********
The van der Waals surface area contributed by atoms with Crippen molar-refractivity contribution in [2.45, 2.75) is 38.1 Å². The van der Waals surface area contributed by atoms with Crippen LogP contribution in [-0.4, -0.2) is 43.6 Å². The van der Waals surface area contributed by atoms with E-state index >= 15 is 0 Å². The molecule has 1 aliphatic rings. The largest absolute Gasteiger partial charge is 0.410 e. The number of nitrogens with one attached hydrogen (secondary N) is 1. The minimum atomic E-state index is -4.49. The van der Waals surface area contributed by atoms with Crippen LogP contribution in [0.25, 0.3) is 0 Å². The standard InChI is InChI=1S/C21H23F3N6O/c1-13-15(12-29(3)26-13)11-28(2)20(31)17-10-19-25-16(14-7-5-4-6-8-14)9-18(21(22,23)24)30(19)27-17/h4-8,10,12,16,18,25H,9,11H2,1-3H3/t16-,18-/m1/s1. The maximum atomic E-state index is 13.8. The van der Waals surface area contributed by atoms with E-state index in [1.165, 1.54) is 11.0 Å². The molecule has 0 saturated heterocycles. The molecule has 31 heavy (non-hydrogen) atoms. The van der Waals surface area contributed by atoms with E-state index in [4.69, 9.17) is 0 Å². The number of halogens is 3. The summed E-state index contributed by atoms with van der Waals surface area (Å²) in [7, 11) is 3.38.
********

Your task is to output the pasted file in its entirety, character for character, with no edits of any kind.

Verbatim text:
The van der Waals surface area contributed by atoms with Crippen molar-refractivity contribution in [2.45, 2.75) is 38.1 Å². The van der Waals surface area contributed by atoms with Crippen LogP contribution in [-0.4, -0.2) is 43.6 Å². The van der Waals surface area contributed by atoms with E-state index >= 15 is 0 Å². The molecule has 1 aliphatic rings. The largest absolute Gasteiger partial charge is 0.410 e. The number of nitrogens with one attached hydrogen (secondary N) is 1. The minimum atomic E-state index is -4.49. The van der Waals surface area contributed by atoms with Crippen LogP contribution in [0.25, 0.3) is 0 Å². The standard InChI is InChI=1S/C21H23F3N6O/c1-13-15(12-29(3)26-13)11-28(2)20(31)17-10-19-25-16(14-7-5-4-6-8-14)9-18(21(22,23)24)30(19)27-17/h4-8,10,12,16,18,25H,9,11H2,1-3H3/t16-,18-/m1/s1. The maximum atomic E-state index is 13.8. The van der Waals surface area contributed by atoms with E-state index in [1.165, 1.54) is 11.0 Å². The molecule has 0 saturated heterocycles. The molecule has 31 heavy (non-hydrogen) atoms. The van der Waals surface area contributed by atoms with E-state index in [4.69, 9.17) is 0 Å². The number of halogens is 3. The summed E-state index contributed by atoms with van der Waals surface area (Å²) in [7, 11) is 3.38.